Site rates are very affordable at Kings Ferry RV Resort and the on-site amenities include a friendly camp store selling all the supplies you could possibly need, high speed fiber optic internet access, a bait and tackle shop for anglers, kayak rental services, clean showers, and a coin operated laundry area. In short, this Savannah RV park has everything you could possibly need to have a super time and is a great place for families.

70 US-17, Richmond Hill, GA 31324, Phone: 912-445-6445

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3 Best RV Parks & Campgrounds in Savannah, GA



More Ideas: Isaiah Davenport House in Savannah, Georgia

The Davenport House in historic Savannah, Georgia is the restored 1820s home of Isaiah Davenport. The home marks the beginning of Savannah’s historic preservation movement as the first home to be restored by the Historic Savannah Foundation. The historically accurate home serves as a museum and is filled with over 500 objects. The collection in the home is based on inventories taken by tax collectors in 1820, when the home was built, and again in 1827, when Mr. Davenport died. All items in the home are representative of this 7-year period.

The collection includes furniture, light fixtures, kitchen items, ceramics, textiles, and books. The home’s backyard was the site of two archeological digs, in 1974 and 2014, which unearthed the original foundations of the home’s carriage house and found a previously unknown privy. Items found on the digs may be viewed at the museum and include animal bones, ceramics, glass, and architectural elements.

History: Isaiah Davenport was a master builder from New England who moved to Savannah to grow his construction business. During his lifetime, he was a member of the Savannah Mechanic’s Association, a city alderman, and a city constable and served on several city council committees. His work in the Savannah area included the construction of Tybee Island’s Martello Tower, built to protect Savannah’s riverway from attack. Davenport and his brother were employed by the city to enclose several prominent town squares. He built the federal-style Davenport House on Columbia Square in 1820 to showcase his talents as a builder, but also as a home for his growing family and his slaves. Mr. Davenport died in 1827 at the early age of 43 from yellow fever. After his death, his wife converted the home to a boarding house, and it operated as such until 1840, when the home was sold to the Baynard family, who owned the property for the next 109 years.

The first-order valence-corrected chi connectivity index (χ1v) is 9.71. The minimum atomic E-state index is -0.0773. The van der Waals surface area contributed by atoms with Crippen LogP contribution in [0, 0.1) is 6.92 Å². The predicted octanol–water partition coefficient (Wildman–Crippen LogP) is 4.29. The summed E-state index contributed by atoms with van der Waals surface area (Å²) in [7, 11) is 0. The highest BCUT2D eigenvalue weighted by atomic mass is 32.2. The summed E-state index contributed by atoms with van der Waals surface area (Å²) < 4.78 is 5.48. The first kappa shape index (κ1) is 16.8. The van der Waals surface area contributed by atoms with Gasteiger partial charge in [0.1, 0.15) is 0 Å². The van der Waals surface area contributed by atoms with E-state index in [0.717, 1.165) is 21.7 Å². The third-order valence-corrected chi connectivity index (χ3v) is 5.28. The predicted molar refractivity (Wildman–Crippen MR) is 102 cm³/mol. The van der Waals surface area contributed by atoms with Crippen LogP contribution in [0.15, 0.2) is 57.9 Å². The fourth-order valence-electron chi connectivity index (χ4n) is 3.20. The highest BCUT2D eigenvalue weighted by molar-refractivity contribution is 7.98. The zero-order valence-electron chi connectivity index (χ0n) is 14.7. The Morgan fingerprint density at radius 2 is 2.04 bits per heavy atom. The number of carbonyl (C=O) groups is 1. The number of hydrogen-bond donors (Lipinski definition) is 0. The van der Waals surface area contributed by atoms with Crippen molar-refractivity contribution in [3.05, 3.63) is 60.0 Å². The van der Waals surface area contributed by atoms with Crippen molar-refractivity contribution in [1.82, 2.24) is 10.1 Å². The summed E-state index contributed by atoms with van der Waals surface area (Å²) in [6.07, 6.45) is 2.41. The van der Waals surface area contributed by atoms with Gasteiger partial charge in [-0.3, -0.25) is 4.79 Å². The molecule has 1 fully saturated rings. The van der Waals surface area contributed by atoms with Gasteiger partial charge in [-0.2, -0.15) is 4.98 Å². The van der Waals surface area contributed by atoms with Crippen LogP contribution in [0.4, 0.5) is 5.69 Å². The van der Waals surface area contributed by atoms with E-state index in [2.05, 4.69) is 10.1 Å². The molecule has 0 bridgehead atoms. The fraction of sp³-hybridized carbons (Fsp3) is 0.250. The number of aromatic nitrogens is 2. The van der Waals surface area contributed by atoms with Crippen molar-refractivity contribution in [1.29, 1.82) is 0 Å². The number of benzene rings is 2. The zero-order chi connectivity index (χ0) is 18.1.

In the 1930s the home was close to condemnation and had been neglected for years. Even so, New Deal surveyors recognized the house for its historical significance and spared it from demolition. In 1955, the Historic Savannah Foundation was formed by a group of citizens, who joined forces to purchase and restore the home. The foundation operated out of the home and in 1963, the restored first floor was opened to the public as a museum. Years later, the second and third floors were also restored and opened for public viewing. In the 1990s, the foundation made a large effort to restore the home to museum standards. This included updates to period wallpaper as well as the import of furniture that reflected what would have been in the home in 1827, the year of Mr. Davenport’s death. The foundation has since gone on to restore several other historic homes in Savannah and its Revolving Loan Fund has an international reputation. The fund buys and sells historic properties and has saved over 350 buildings to date. The Davenport House Museum won the Preserve America Presidential Award in 2005 and the Georgia Governor’s Award in the Humanities in 2010 for its excellence in preservation. The foundation considers itself at the forefront of what is now a billion-dollar tourist industry in Savannah, Georgia.

Ongoing Programs and Education: Tours of the museum are offered daily, multiple times per day. The museum provides supplemental curriculum guides for schools, scout groups, and others, and educational materials for adults are also available to complement the docent-led tours. Customized tours are available for groups of 10-40 and may include refreshments. Custom tours are centered around a historical subject and past tours have included Yellow Fever in Savannah, Alcohol Consumption in the early 19th Century, and Urban Slavery in Savannah as seen in a 19th Century Mechanic’s Household. The museum is host to several events, many of which serve to raise funds for the Historic Savannah Foundation. Past events have included Jazz in the Garden and the Davenport Soiree.